The same reasons will shew that it could not have been the contrivance of Jesus.—We know how suspiciously the-chiefs of the Jews observed all his actions, how captiously they noted all his words, and how eagerly they sought an opportunity that." they might take him by craft4." To unmask and to punish, would then have been equally easy.—There would have been no need of false witnesses and false pretences.—The chief would have been destroyed, and his followers "scattered and brought to nought."
3 Acts iv. 2. 4 Mark xiv. 1.
It is allowable, therefore, to conclude, that the supposed forgery could not have been framed and published after John's death;—let us now consider, whether any could have arisen before that time.
If the whole narrative was devised during John's life, the only persons that can be suspected of the forgery are John himself, or his disciples, or his parents.
To the objection that John might be guilty of the imposture, it would be sufficient to answer, that his character was remarkable for the most rigid and unimpeachable integrity. — Josephus himself acknowledges that he was "a good man, and exhorted the Jews to prepare themselves for his baptism, by the practice of virtue, and by the observance of justice towards their neighbour, and piety towards God1."—Must we then admit, in contradiction to universal experience, that the love of falsehood may be a solitary vice; that it may be so blended with the holiest dispositions, and so interwoven with the purest principles and habits, as to exist in the absence of every other corrupt propensity?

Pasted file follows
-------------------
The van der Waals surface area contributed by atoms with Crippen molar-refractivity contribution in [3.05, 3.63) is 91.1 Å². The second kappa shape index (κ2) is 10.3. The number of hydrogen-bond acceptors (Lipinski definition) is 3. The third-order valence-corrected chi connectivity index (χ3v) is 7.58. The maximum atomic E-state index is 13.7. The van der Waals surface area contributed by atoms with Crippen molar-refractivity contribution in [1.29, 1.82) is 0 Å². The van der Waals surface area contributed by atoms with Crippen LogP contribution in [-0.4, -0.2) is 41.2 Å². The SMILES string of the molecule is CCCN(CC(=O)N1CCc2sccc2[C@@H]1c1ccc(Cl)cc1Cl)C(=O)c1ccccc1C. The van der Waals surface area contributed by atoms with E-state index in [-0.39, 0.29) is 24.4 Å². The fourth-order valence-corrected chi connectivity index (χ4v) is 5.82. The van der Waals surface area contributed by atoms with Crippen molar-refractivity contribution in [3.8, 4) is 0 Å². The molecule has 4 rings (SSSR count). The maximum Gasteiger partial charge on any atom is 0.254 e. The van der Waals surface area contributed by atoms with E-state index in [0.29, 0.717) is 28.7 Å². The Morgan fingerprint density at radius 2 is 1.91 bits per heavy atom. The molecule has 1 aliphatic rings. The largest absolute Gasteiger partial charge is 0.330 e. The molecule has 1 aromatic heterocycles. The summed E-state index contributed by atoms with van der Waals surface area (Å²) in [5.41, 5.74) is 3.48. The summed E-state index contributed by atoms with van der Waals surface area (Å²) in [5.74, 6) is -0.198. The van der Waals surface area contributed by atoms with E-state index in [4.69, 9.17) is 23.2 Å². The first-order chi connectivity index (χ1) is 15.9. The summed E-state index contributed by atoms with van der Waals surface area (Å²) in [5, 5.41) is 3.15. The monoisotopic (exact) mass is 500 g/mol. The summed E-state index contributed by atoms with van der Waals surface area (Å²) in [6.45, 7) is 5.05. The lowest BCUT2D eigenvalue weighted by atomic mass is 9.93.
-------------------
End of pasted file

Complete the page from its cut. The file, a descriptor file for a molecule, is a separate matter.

1 Josephus, having observed that the destruction of Herod's army was owing, in the opinion of the Jews, to his cruelty to
John, adds "KTeivei yap Tovtov 'Hpwitj<!, ayaBov avipa, Kai Toi/s 'IovScuoiie Ke\evovTa dpeTtjv £iracKovvTotc, Kat Trj irpos d\\rj\ov<! SiKato<riivr), xai irpoi Tov Qeov cv<ref3e'ta j^pwpevovs, fiaiTTio-ntp <rvviei/at." Antiq. Jud. lib. xviii. c. vi. §. 2.
The passage is cited by Origen, Eusebius, Ambrose, Jerome, &c. &c (See Whiston's Joseph. Dissertation, in the Appendix.—The testimony concerning Jesus Christ, John the Baptist, and James the Just considered.)
The success of John, and the respect paid to his character, are mentioned by other Jewish writers, by Joseph Ben Gorion, R. David Gantz, &c. quoted by Kidder, in his "Demonstration of the Messias."
""Ep'yo) Toivvv Tijs <ictov <rT€ppOTtjTOs irapa<rywv pdttavov Kot Trjs KapTepiat, Ttois <iv e'ttj cinatos iirt ToiovTOts viroirTeve<rdai'" Chrysostom. In Matthaeum, Horn, xxxvii.